But was it all perfect? Well, I gotta talk about the story, now, so there will be SPOILERS.
They made the bold decision – and I applaud bold decisions, on the whole, even when they don’t entirely work – to essentially split the game in half. For the first half we follow Ellie on an increasingly bloody and destructive quest for vengeance. In the second half we switch to Abby, the target of said vengeance, and see some of the same events from her perspective. There were times when this was effective, times when it was frustrating. Abby’s story had some awesome set pieces but in the end my sympathy stayed much more with Ellie and in the second half I found myself – not bored – but sometimes not desperate to pick up the pad.
In the first game, the story seemed to flow absolutely naturally from the characters and the situation, right up to Joel’s brilliantly challenging and thought-provoking final decision to save Ellie whatever the price (which becomes the engine for the second game). In the second, well, less so. You sometimes feel that the writers have their thumb on the scales in service of points to be made. Would these people really do this thing? I dunno… That was particularly true of Abby’s half of the story.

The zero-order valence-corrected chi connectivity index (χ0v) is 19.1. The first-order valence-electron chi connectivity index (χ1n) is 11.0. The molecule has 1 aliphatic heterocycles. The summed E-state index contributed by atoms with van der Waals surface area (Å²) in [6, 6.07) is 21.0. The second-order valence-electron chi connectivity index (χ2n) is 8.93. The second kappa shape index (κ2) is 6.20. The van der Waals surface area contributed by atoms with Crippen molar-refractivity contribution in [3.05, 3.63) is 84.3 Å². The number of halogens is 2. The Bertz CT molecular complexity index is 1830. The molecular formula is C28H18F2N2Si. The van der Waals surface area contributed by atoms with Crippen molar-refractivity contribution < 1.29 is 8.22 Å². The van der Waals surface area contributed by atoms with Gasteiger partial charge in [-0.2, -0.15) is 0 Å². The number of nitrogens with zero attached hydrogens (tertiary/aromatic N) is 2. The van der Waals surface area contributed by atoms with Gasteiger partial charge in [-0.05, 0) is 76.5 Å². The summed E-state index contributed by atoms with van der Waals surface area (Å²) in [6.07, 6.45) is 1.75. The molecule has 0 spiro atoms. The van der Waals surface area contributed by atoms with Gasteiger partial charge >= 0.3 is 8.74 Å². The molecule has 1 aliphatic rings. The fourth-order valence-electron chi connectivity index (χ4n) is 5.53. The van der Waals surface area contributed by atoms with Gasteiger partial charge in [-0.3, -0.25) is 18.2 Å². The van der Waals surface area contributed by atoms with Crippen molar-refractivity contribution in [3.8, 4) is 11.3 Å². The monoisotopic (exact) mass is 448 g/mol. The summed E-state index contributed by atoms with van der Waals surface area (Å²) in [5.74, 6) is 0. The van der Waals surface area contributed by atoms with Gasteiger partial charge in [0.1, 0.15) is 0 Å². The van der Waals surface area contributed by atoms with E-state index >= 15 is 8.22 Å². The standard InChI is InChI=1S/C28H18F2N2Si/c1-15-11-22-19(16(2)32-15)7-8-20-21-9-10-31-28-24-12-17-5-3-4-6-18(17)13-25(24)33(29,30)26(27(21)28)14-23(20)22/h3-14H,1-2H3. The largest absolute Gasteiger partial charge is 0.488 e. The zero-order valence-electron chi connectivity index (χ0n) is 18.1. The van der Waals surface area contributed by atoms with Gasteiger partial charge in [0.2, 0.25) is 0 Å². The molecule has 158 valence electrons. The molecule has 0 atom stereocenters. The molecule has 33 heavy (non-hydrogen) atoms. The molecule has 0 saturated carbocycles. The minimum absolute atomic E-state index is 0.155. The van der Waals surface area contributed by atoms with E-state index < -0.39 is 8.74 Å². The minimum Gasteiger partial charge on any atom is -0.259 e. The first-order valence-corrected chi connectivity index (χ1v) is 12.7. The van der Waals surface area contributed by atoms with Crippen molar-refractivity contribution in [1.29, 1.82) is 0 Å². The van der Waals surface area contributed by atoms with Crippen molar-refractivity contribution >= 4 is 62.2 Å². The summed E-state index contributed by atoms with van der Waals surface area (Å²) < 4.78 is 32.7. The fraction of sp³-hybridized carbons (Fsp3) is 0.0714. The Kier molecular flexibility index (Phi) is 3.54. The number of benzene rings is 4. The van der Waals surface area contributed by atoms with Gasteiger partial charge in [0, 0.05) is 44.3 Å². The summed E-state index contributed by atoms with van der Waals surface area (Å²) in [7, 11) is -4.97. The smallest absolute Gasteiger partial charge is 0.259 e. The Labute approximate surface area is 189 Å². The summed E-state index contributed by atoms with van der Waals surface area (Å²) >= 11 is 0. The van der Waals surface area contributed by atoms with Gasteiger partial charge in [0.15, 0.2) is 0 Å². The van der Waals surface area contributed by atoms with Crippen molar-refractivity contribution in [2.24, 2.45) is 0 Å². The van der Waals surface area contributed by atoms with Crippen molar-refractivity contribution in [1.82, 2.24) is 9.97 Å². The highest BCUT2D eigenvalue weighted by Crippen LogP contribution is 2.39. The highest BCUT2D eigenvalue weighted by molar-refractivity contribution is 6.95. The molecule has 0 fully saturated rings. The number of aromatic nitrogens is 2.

The intent was obviously to humanise the antagonists and make you question you own actions etc, and there were times when that really worked, when you’d see the awful intersections between the two stories coming and think – oh god, this is going to be bad – and feel for the characters involved to a degree that is truly rare in gaming. But there were also times when they spooned the sentiment on a little thick. Oh no! That dog Ellie so thoughtlessly killed is actually a really good doggy! SHE HAD A CHEW TOY. The lady doth protest too much, methinks… And, in Abby’s sections particularly, the decisions felt all over the place. In saving one person she’d put others in danger in a way that didn’t seem very believable. The story, and the authorial intent, if you will, to wedge her onto a path towards redemption to contrast with Ellie’s path towards revenge, was pulling the characters around by the nose so that they could not convince as people and earn the emotional payoffs. Apologies for the pretentiousness. Imagine me saying it while spotlit on a stage in a tweed jacket with elbow patches. But, you know. Abby committed to heroically saving these two kids from the other side of a war, but then in order to do so turned on her own side and started dropping bodies all over the place. Did THOSE people not have chew toys? WHAT ABOUT THEIR CHEW TOYS, ABBY?